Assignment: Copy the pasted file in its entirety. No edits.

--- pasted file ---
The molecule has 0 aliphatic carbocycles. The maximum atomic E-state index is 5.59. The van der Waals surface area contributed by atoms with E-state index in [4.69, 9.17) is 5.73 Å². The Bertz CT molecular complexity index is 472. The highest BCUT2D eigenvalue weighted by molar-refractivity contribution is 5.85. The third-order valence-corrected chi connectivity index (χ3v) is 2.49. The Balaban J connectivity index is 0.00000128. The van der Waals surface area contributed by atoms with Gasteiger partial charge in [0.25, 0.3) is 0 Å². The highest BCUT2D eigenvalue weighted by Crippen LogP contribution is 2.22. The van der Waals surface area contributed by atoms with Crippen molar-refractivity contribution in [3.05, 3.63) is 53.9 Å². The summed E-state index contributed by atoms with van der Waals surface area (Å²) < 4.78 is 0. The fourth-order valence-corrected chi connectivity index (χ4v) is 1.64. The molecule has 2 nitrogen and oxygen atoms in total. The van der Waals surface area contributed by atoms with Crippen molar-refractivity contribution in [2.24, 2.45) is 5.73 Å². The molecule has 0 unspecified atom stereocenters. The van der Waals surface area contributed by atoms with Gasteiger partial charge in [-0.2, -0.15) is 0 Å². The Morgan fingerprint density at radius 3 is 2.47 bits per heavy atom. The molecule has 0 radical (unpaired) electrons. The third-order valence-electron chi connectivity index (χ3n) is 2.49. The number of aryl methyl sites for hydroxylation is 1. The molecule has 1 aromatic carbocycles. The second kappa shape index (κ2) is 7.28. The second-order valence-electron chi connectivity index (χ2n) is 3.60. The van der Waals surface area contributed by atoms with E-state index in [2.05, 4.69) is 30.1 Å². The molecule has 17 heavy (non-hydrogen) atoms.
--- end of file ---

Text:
The molecule has 0 aliphatic carbocycles. The maximum atomic E-state index is 5.59. The van der Waals surface area contributed by atoms with E-state index in [4.69, 9.17) is 5.73 Å². The Bertz CT molecular complexity index is 472. The highest BCUT2D eigenvalue weighted by molar-refractivity contribution is 5.85. The third-order valence-corrected chi connectivity index (χ3v) is 2.49. The Balaban J connectivity index is 0.00000128. The van der Waals surface area contributed by atoms with Gasteiger partial charge in [0.25, 0.3) is 0 Å². The highest BCUT2D eigenvalue weighted by Crippen LogP contribution is 2.22. The van der Waals surface area contributed by atoms with Crippen molar-refractivity contribution in [3.05, 3.63) is 53.9 Å². The summed E-state index contributed by atoms with van der Waals surface area (Å²) < 4.78 is 0. The fourth-order valence-corrected chi connectivity index (χ4v) is 1.64. The molecule has 2 nitrogen and oxygen atoms in total. The van der Waals surface area contributed by atoms with Crippen molar-refractivity contribution in [2.24, 2.45) is 5.73 Å². The molecule has 0 unspecified atom stereocenters. The van der Waals surface area contributed by atoms with Gasteiger partial charge in [-0.2, -0.15) is 0 Å². The Morgan fingerprint density at radius 3 is 2.47 bits per heavy atom. The molecule has 0 radical (unpaired) electrons. The third-order valence-electron chi connectivity index (χ3n) is 2.49. The number of aryl methyl sites for hydroxylation is 1. The molecule has 1 aromatic carbocycles. The second kappa shape index (κ2) is 7.28. The second-order valence-electron chi connectivity index (χ2n) is 3.60. The van der Waals surface area contributed by atoms with E-state index in [2.05, 4.69) is 30.1 Å². The molecule has 17 heavy (non-hydrogen) atoms.